Date of Award

Winter 2023

Project Type


Program or Major


Degree Name

Doctor of Philosophy

First Advisor

Feixia Chu

Second Advisor

Krisztina Varga

Third Advisor

Sarah Walker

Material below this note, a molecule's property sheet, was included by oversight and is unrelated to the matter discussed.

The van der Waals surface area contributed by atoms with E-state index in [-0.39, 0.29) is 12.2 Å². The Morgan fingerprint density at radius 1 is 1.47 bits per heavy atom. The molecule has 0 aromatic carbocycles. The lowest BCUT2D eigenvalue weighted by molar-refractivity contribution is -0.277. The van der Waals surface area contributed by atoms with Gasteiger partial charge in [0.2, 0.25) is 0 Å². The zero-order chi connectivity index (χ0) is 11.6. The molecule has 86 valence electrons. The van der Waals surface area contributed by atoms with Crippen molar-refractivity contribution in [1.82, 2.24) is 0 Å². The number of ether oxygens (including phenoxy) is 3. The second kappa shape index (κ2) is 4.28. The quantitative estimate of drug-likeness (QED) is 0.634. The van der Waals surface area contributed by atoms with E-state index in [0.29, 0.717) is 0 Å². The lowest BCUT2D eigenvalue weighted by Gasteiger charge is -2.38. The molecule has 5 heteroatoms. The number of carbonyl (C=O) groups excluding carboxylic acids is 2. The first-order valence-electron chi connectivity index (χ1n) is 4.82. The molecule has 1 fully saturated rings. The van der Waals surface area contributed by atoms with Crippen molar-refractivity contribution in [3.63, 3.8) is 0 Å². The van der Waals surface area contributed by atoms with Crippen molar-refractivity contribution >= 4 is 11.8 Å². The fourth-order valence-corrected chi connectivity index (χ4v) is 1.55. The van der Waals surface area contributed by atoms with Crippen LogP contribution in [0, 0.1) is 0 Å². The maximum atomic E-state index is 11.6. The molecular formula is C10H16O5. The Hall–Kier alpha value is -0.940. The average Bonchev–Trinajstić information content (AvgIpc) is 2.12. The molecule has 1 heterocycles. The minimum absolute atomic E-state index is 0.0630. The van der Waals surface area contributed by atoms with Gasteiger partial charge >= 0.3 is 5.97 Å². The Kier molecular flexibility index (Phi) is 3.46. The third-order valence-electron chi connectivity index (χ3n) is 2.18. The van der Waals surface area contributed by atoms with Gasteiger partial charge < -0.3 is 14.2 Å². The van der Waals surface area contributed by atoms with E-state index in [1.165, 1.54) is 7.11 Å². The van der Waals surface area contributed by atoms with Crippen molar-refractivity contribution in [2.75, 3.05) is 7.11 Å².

Heat shock protein 90 (Hsp90) is a highly conserved and essential molecular chaperone in eukaryotes. Through interactions with various co-chaperones, Hsp90 is able to adapt to meet the specific needs of a structurally and functionally diverse, but specific set of clienteles. The diversity of its clients makes it a key regulator of nearly all cellular processes, and it serves as a central hub for many different signaling networks. One of the major functions of the Hsp90 chaperone machinery is in the modulation of protein homeostasis, a protective function often exploited in cancer cells in order to buffer oncogenic mutations and the overexpression of numerous oncoproteins, thus linking Hsp90 to tumorigenesis. Inhibitors of Hsp90 have entered clinical trials displaying distinct pharmacological efficacies and toxicological profiles. In this study we first investigate the posttranslational and conformational states of Hsp90 targeted by either PU-H71 or geldanamycin (GA) using mass spectrometry. Quantitative analysis suggests that PU-H71 binds to Hsp90 in a multi-chaperone complex with an adopted closed-like conformation, while GA binds to uncomplexed Hsp90 in an open-like conformation. Additionally, phosphorylation was found to be enriched in the acidic linker region of Hsp90 targeted by PU-H71. Mutational analysis revealed that phosphorylation of S226/S255 promotes association of Hsp90 with epichaperome related cochaperones (Cdc37, FKBP4, and Aha1). Further investigation revealed that S255 phosphorylation was particularly important for promoting ESC self-renewal providing a possible biochemical mechanism by which epichaperome formation is promoted and linked to the maintenance of ESCs. In order to expand the scope of our analysis when evaluating Hsp90 complexes and the PTMs that regulate them we then developed a novel method for purification and separation of Hsp90 complexes prior to MS-based proteomics analysis. This new method involved expression of an affinity tagged Hsp90 containing a recognizable proteolytic sequence, which allows capture and separation of Hsp90 complexes under native conditions. We demonstrate that this technique we termed as a native elution allows for detailed characterization of Hsp90 complexes, previously unattainable. Co-chaperones and clients acquire distinct distribution profiles based off the Hsp90 complexes they associate with. Furthermore, subunits of large protein complexes appear with very distinctive distribution profiles generally with significant enrichment in only a few of the high-molecular weight species. Lastly, we identified multiple Hsp90 PTMs across various Hsp90 complexes. As PTMs remain an important determinant of Hsp90 inhibitor sensitivity, the quantitative data will be used for continued bioinformatic analyses of these modifications, in which a functional relationship between modification(s) and Hsp90-bound proteins will be mapped.